Her Body and Other Parties by Carmen Maria Machado

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Title: Her Body and Other Parties
Author: Carmen Maria Machado
Genre: Speculative fiction. Paranormal (Adult) NSFW
Topics: Women’s Bodies, Sex, Violence
Publisher: Graywolf Press
Publishing Year: 2017
Pages: 248
Format Read: Paperback
My Rating: 4/5

Going into this book I was a little hesitant. I am pretty squeamish about horror so generally I would not pick this up on my own but I kept hearing how incredible this collection was from multiple readers which finally compelled me to pick it up and I am so glad I did! Days after having finished this collection I am still mulling over a couple of the stories that for one reason or another I found resonated with me and have not let me go. I want to reread this collection and try to parcel out the visceral reactions this collection provoked in me. If that is not the sign of some great short stories I don’t know what is.

Summary: In Her Body and Other Parties, Carmen Maria Machado blithely demolishes the arbitrary borders between psychological realism and science fiction, comedy and horror, fantasy and fabulism. In this electric and provocative debut, Machado bends genre to shape startling narratives that map the realities of women's lives and the violence visited upon their bodies.

Earthy and otherworldly, antic and sexy, queer and caustic, comic and deadly serious, Her Body and Other Parties swings from horrific violence to the most exquisite sentiment. In their explosive originality, these stories enlarge the possibilities of contemporary fiction.

Her Body and Other Parties is a collection of short stories that are centered around the experiences of the female body. Although the levels of explicitness when it comes to sex and violence vary story to story, there is a consistent thread of eeriness that binds the stories together: each story is set in a recognizable version of our world with something that is slightly...off. Machado uses these strange elements in an otherwise normal setting, whether its spectral apparitions or coyly placed ribbons that must never be untied, to explore the connections between gender, violence, bodily integrity, sex and self in unsettling ways. Machado blends the macabre and the ordinary so well together that the reader will occasionally look over their shoulder just to check that everything is alright.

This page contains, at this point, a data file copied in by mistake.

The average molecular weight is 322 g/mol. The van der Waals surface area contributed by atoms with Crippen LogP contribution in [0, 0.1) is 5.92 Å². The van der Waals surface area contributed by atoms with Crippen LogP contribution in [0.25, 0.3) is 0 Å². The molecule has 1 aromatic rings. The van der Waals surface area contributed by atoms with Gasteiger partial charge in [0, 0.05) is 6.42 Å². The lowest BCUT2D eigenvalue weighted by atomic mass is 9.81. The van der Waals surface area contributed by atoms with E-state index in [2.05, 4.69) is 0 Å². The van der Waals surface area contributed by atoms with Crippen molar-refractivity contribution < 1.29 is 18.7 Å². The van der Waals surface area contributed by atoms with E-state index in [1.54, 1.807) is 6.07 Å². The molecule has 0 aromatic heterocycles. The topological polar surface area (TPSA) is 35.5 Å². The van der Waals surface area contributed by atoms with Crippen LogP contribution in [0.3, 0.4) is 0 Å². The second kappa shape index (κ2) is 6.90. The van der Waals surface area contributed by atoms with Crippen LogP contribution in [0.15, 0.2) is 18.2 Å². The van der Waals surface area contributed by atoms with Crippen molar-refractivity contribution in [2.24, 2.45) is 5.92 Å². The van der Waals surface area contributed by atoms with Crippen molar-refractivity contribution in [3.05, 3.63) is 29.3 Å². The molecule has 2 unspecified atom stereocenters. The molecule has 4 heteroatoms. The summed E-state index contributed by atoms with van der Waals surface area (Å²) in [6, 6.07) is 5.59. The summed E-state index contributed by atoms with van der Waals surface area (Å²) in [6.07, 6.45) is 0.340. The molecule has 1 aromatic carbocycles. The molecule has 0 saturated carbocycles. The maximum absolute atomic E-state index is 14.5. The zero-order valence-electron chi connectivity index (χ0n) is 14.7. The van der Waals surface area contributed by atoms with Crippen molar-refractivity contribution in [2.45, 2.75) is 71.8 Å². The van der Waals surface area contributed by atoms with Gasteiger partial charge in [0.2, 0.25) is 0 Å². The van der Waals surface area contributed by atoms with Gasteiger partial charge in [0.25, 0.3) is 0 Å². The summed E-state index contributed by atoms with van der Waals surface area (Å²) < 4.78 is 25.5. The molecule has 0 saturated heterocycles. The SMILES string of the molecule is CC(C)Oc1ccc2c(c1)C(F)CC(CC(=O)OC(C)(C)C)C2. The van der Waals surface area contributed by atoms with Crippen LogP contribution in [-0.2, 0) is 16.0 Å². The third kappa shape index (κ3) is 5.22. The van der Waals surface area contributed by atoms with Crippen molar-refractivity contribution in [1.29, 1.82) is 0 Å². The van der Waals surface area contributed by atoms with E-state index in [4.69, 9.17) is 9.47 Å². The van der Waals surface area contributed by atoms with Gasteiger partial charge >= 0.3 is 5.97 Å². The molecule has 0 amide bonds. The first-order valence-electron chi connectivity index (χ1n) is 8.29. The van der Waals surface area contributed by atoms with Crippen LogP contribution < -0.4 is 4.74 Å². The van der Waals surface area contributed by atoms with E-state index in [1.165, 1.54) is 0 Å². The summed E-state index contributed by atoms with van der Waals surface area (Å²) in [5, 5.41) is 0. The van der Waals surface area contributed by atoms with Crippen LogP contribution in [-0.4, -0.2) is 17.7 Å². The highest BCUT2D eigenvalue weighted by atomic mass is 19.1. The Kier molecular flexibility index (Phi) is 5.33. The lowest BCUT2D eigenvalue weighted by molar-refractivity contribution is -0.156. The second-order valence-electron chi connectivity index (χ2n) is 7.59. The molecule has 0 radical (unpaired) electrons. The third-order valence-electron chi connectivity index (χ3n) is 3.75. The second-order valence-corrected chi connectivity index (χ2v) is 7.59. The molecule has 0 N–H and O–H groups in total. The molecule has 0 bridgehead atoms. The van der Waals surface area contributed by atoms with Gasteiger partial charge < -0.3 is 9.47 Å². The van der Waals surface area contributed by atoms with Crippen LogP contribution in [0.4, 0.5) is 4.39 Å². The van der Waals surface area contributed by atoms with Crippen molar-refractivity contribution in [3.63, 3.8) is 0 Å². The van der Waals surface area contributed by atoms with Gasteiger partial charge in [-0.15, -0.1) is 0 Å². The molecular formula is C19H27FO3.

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As in any collection of short stories you will find some that resonate more and some that resonate less with you as a reader and your particular circumstances. For example a friend of mine who is a new mother admitted to being particularly impacted by the story titled “The Mothers” which narrates the dark and sometimes violent thoughts of a new mom. For me personally, the first story “The Husband Stitch”, is a re-telling of the fable of the green-ribbon woman was the most disturbing and thrilling of the lot. It left me wanting to simultaneously devour the whole book at once and take it slow to mentally digest each story. I chose to do the later which might have been a mistake for me. I found that the later stories did not have the same ‘punch’ as the first half especially the two longer pieces which at times felt like they lost some of the tension given the added length but perhaps this a personal preference matter and these stories will resonate with other readers.

Despite the slower pacing of the later stories. There is no denying that Machado is an amazing and skillful writer, and her language itself is mesmerizing but where the stories really shine is in the creation of  each character’s rich and evolving emotional life in just a few pages. The bizzare and often grotesque twists in the fabric of reality are not the ‘gasp’ inducing factor in these stories but rather how they elicit very real and disturbing human reactions and emotions in the characters that live in these worlds. In this way Machado uses the fantastic to hold a mirror to our often unexamined everyday lives to reveal an image that is just as chilling as any ghost.

Is the reading experience fun? I wouldn’t say it’s necessarily ‘pleasant’ but it’s not supposed to be. It is uncomfortable, it makes you think and question and above all, makes you feel. These stories defy easy categorization often drawing on elements of horror, erotica, magical realism and fables to tell utterly original and entirely engrossing tales. This collection would be a perfect read for a chilly Halloween night but will thrill and entrance any day of the year.

 

Read if you like:

  • Horror/Paranormal

  • Black Mirror (TV Show)

  • Feminist twists on genre fiction